David Bourget (Western Ontario)
David Chalmers (ANU, NYU)
Rafael De Clercq
Jack Alan Reynolds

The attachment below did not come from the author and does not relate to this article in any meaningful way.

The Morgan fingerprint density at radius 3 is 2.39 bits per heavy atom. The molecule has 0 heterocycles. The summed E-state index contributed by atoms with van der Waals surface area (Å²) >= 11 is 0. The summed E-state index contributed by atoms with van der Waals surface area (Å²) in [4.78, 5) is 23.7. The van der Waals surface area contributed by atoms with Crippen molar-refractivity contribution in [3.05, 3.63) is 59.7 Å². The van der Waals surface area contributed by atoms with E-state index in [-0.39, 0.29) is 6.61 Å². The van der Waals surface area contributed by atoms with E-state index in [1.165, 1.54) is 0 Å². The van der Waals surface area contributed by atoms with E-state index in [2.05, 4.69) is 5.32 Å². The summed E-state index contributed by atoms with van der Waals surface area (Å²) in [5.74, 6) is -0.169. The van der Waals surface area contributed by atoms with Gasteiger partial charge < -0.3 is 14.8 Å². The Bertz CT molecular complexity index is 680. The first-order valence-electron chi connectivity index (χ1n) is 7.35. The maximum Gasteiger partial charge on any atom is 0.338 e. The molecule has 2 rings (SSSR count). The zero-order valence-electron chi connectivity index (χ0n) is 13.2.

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Rousseau’s discussion of education in Émile has for its essential background his rejection of a truly public education in modern society on the one hand and the rejection of the possibility of modern human beings developing in a state of natural innocence on the other hand. His suggestion in Émile is that a form of private education (“home-schooling”) is possible that preserves the inherent goodness of the natural state while at the same time providing the instruction necessary for the student to become a successful social, and thus moral, person. The possibility of such an education on Rousseau’s own terms will be the central focus of this essay; though implications for education today will also be raised
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